Carbon footprint or healthy diet?
My wife and I regularly do our shopping on Thursdays. We
stock up with provisions for the week. We don’t do a great deal of thinking
before we purchase things we want. Mostly the stuff we buy is similar from week
to week. We get the staples: bread, milk, cereal, meats and vegetables. If
there’s any chore to it, the burden lies with my wife, because she devises menus
and does the cooking; therefore, if anyone has to think, it is her.
I like a balanced diet, and I prefer freshly prepared meals
to frozen readymade ones that only require heating in an oven or in a
microwave. Processed meals tend to have far too much salt, fat and sugar in
them, and as we’ve been hearing of late, they may not match the description on
the label. Perhaps we’ve been eating horsemeat while believing it was beef.
Most of us wouldn’t know the difference, and I suspect we have unknowingly been
I am not averse to eating horsemeat, but I would prefer to
be given the option through the correct labelling of meat. I understand that
some French people eat frogs and horsemeat, but as far as I’m concerned I never
want to discover I’ve been eating frogs when I thought I was eating snails!
Please get the labelling right, and be honest. In fact, I would not choose to eat snails, and
in the same vein I do not enjoy eating mussels or cockles.
If I were forced to make a choice between being a vegetarian
and a carnivore I would definitely prefer eating vegetables, especially as there
is a proven correlation between those who eat large quantities of fatty meat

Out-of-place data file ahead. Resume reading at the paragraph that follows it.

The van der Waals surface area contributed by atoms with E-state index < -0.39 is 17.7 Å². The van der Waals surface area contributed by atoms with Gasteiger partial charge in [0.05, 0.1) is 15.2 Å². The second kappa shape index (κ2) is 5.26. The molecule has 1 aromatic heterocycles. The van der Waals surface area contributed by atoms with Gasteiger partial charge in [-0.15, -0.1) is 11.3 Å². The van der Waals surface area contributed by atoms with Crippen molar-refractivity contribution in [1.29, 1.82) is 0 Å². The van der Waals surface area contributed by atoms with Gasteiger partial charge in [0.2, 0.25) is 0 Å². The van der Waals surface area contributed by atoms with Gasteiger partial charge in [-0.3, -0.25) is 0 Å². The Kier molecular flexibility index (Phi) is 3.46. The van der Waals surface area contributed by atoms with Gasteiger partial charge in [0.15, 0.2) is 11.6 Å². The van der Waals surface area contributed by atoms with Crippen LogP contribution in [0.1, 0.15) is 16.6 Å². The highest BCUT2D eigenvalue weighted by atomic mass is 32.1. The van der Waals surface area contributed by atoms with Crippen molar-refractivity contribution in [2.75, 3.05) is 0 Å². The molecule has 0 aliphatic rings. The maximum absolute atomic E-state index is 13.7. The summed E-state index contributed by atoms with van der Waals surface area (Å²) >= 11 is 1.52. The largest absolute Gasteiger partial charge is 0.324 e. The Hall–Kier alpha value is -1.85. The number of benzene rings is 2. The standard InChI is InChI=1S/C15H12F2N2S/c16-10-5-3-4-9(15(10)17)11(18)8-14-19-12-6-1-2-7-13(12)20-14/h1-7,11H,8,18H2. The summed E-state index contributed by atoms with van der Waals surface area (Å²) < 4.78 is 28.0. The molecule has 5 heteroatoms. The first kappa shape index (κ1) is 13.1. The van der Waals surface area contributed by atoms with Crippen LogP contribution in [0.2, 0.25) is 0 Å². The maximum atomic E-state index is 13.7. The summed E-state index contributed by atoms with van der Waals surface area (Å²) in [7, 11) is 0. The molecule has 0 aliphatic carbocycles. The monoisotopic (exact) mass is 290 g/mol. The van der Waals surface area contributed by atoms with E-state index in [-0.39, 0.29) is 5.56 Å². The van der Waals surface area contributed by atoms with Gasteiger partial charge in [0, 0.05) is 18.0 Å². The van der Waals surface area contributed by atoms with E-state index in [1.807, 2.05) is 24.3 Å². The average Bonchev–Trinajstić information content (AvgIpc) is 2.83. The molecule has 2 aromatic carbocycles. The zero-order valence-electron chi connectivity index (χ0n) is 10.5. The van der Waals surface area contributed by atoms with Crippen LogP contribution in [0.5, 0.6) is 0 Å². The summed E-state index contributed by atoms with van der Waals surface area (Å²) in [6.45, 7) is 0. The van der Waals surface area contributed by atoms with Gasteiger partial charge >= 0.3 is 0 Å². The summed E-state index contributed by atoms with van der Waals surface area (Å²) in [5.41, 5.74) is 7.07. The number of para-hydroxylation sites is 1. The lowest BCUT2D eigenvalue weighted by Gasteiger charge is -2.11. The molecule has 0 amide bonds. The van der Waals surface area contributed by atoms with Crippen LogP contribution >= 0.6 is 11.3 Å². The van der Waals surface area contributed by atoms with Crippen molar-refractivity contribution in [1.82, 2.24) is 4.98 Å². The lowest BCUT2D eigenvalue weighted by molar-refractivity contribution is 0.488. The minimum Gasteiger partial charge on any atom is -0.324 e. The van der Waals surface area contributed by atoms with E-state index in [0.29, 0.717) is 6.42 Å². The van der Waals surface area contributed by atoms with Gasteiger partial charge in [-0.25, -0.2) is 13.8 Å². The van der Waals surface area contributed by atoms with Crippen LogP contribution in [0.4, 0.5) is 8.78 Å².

and those who die with stomach or colon cancer. A happy balance is to be found
in the omnivore who eats both vegetables and meats.
We only need look around to see that a quarter of the UK
population is obese - a word that overweight, rotund people do not like,
preferring fat, because it sounds kinder and less hurtful. The truth is, most
such people would give their right arm to be slim, but it is beyond their ability
to do anything about it. Mostly their condition comes about through bad diet
because of eating takeaway foods that are heavily impregnated with saturated
fats, sugars, and too much carbohydrate. Fizzy, sugary drinks add to the
Ideally, we should return to eating local produce, preferably
vegetables and fruit we grow in our own gardens or allotments. Today, the way
we live in little boxes with no access to plots of land makes this ideal
situation almost impossible. The next best thing is to buy from local markets,
but there are few of them. Now there is little option, other than the supermarket.
There we find food from all over the world, but at the expense of pollution
through carbon emissions. Food bought at supermarkets is heavily packaged and
often it is far from fresh.
This is the wisdom of man.
Recycling, Carbon Footprints and
Garbage, Rubbish, Trash